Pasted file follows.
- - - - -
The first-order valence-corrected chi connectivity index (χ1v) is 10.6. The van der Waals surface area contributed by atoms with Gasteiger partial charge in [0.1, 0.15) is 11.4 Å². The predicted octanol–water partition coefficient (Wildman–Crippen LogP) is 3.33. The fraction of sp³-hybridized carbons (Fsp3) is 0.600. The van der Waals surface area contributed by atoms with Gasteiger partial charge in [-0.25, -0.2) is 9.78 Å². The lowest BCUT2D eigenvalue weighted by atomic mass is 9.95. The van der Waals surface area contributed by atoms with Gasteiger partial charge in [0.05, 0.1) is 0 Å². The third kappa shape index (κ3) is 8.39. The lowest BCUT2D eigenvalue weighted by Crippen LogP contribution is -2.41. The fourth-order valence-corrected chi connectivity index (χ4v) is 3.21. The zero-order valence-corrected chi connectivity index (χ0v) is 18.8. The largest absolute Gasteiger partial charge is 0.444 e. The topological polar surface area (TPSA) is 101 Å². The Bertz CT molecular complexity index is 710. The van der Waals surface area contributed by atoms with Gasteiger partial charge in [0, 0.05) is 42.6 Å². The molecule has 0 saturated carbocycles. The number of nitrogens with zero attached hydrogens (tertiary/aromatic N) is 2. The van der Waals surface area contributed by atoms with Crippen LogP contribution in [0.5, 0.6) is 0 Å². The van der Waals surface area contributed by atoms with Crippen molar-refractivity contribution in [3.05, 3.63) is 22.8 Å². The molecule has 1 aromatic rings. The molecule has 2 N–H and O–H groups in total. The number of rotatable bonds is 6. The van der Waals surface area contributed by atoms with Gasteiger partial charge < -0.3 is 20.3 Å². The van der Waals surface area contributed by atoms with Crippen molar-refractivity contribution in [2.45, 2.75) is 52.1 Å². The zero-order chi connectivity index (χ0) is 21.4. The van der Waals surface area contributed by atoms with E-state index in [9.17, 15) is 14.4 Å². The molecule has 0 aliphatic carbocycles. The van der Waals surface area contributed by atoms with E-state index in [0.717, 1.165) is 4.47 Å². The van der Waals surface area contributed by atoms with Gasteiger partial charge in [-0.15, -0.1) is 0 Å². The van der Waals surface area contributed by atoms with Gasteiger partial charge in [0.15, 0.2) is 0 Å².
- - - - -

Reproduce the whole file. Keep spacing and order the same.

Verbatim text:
The first-order valence-corrected chi connectivity index (χ1v) is 10.6. The van der Waals surface area contributed by atoms with Gasteiger partial charge in [0.1, 0.15) is 11.4 Å². The predicted octanol–water partition coefficient (Wildman–Crippen LogP) is 3.33. The fraction of sp³-hybridized carbons (Fsp3) is 0.600. The van der Waals surface area contributed by atoms with Gasteiger partial charge in [-0.25, -0.2) is 9.78 Å². The lowest BCUT2D eigenvalue weighted by atomic mass is 9.95. The van der Waals surface area contributed by atoms with Gasteiger partial charge in [0.05, 0.1) is 0 Å². The third kappa shape index (κ3) is 8.39. The lowest BCUT2D eigenvalue weighted by Crippen LogP contribution is -2.41. The fourth-order valence-corrected chi connectivity index (χ4v) is 3.21. The zero-order valence-corrected chi connectivity index (χ0v) is 18.8. The largest absolute Gasteiger partial charge is 0.444 e. The topological polar surface area (TPSA) is 101 Å². The Bertz CT molecular complexity index is 710. The van der Waals surface area contributed by atoms with Gasteiger partial charge in [0, 0.05) is 42.6 Å². The molecule has 0 saturated carbocycles. The number of nitrogens with zero attached hydrogens (tertiary/aromatic N) is 2. The van der Waals surface area contributed by atoms with Crippen LogP contribution in [0.5, 0.6) is 0 Å². The van der Waals surface area contributed by atoms with Crippen molar-refractivity contribution in [3.05, 3.63) is 22.8 Å². The molecule has 1 aromatic rings. The molecule has 2 N–H and O–H groups in total. The number of rotatable bonds is 6. The van der Waals surface area contributed by atoms with Gasteiger partial charge < -0.3 is 20.3 Å². The van der Waals surface area contributed by atoms with Crippen molar-refractivity contribution in [2.45, 2.75) is 52.1 Å². The zero-order chi connectivity index (χ0) is 21.4. The van der Waals surface area contributed by atoms with E-state index in [9.17, 15) is 14.4 Å². The molecule has 0 aliphatic carbocycles. The van der Waals surface area contributed by atoms with E-state index in [0.717, 1.165) is 4.47 Å². The van der Waals surface area contributed by atoms with Gasteiger partial charge in [-0.15, -0.1) is 0 Å². The van der Waals surface area contributed by atoms with Gasteiger partial charge in [0.15, 0.2) is 0 Å².